Couples Therapy

Giving couples a sense of hope
When I meet with couples in distress, I know they need to leave our first meeting with a feeling of encouragement and hope for their relationship. I know they are both longing for more closeness and connection with each other and need help in overcoming the ways they have unknowingly kept themselves distant emotionally.

Helping couples overcome emotional distance
I help couples access feelings and then encourage them to express these feelings to their partner. When this happens couples have a sense of relief at feeling understood by the person they loved most. Often, both partners need to feel more appreciated. It is our nature to need to feel wanted (secure) and appreciated (valued) in our significant relationships.

Providing a safe and structured way to communicate emotions
I have an effective technique for working with couples to help them communicate emotionally so that each partner gets to feel understood in the interaction. This experience is soothing to both partners and is a positive reinforcement for continuing to talk about feelings and issues that have been too frightening to approach prior to coming to therapy.

Enjoying the rewards of couples therapy
It has been extremely rewarding to me over the years to see couples blossom when they experience connecting with each other at an emotional level they had either not known prior to coming to therapy or had lost over the years due to busy careers, managing their homes, and raising families.

Working with couples in recovery
Much of my couple’s work has been with couples in the recovery process. Early recovery is a challenging time for couples. My understanding of the stages of recovery can help couples regain the closeness and intimacy they have lost during active addiction.

Providing pre-marital counseling
I also offer pre-marital counseling and work strategically with newlywed couples to help them establish effective ways of communicating early on in their relationship. It is such a privilege to be part of clients’ lives during these important stages of their development as couples. In these meetings, we explore each partner’s values, career goals, financial goals, each partner’s expectations regarding how the family will be related to, and thoughts as well as feelings about having children. I also use the Meyers-Briggs Typology to facilitate an understanding of basic personality differences and approaches to life.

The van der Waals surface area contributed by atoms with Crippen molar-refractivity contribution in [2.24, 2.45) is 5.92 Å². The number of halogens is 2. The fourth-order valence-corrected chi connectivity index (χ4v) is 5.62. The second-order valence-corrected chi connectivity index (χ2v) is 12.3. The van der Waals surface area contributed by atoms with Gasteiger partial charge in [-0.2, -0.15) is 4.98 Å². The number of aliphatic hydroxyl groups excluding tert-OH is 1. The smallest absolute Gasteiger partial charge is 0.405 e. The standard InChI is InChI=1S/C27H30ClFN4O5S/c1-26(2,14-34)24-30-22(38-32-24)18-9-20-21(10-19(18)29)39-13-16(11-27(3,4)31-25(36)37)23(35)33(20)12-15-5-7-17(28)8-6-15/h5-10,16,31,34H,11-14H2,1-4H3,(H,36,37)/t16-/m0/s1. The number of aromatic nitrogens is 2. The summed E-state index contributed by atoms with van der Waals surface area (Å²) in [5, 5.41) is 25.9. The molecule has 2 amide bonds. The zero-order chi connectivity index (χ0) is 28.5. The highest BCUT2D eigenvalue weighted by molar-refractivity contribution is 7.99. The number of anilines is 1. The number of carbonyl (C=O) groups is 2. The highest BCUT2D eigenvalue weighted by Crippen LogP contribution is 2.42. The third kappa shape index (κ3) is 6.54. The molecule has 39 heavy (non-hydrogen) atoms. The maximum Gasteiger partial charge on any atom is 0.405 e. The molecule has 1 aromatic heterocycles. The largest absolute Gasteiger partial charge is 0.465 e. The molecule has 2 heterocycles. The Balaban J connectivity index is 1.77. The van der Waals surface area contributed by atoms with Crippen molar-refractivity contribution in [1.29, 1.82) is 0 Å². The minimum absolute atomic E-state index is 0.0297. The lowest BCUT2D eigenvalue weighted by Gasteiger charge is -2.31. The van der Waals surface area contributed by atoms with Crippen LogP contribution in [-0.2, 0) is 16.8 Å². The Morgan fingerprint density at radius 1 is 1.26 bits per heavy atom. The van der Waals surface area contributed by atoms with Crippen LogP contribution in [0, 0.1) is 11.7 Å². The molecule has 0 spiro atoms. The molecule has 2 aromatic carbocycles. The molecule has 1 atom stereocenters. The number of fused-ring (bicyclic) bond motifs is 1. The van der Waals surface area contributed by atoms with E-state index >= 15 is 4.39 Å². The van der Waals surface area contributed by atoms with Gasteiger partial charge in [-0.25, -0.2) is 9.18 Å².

Discernment Counseling
Discernment Counseling is a structured protocol consisting of five two-hour sessions designed for couples when one partner wants to save the marriage (or relationship) and one partner is uncertain or wants to end the relationship. It was developed by Dr. Bill Doherty over the past 20 years at the urging of Family Law Judges and Family Law Attorneys and out of his own frustration around not knowing exactly how to work with a couple when there is a “mixed agenda,” meaning they want different things in relation to their primary relationship.

The counseling sessions are structured in the following manner in the hope of arriving at one of three possible outcomes or “Paths.” Below is the structure utilized for Discernment Counseling and the three possible outcomes or “Paths” to take.

  • Individual assessment of each member of the couple. (50-minute session for each)
  • Five two-hour sessions structured in the following manner:
  • 15-minute check-in with the couple (what is your frame of mind today; anything important to report from the prior week);
  • 40-minute individual session with one partner (usually the ‘leaning out partner’ first)
  • 40-minute individual session with the other partner
  • 15-minute check-out (“What is your ‘takeaway’ from the session this week?”)

A minimum of five sessions is recommended, but of course, either partner can discontinue the Discernment Counseling at any time, and/or partners sometimes want to move ahead with Path 3 (see below) and begin the six months of intensive couples therapy to see if the relationship can be saved.


  1. Leave things as they are for now;
  2. Proceed with separation or divorce (couples often continue coming to therapy for guidance in this process, especially if there are children involved);
  3. Commit to six months of intensive couples counseling (and any adjunctive individual therapy, workshops, classes, or reading that might be indicated).

When couples choose to separate or divorce they are usually more cooperative and respectful if they have been in Discernment Counseling before arriving at the decision to end their relationship. This, of course, contributes to better managing the complicated process of beginning to co-parent as a separated or divorced couple. In truth, you have to get along better as a divorced couple than you did as a married couple to co-parent effectively. Many couples need support to make this transition as emotionally healthy as possible for their children.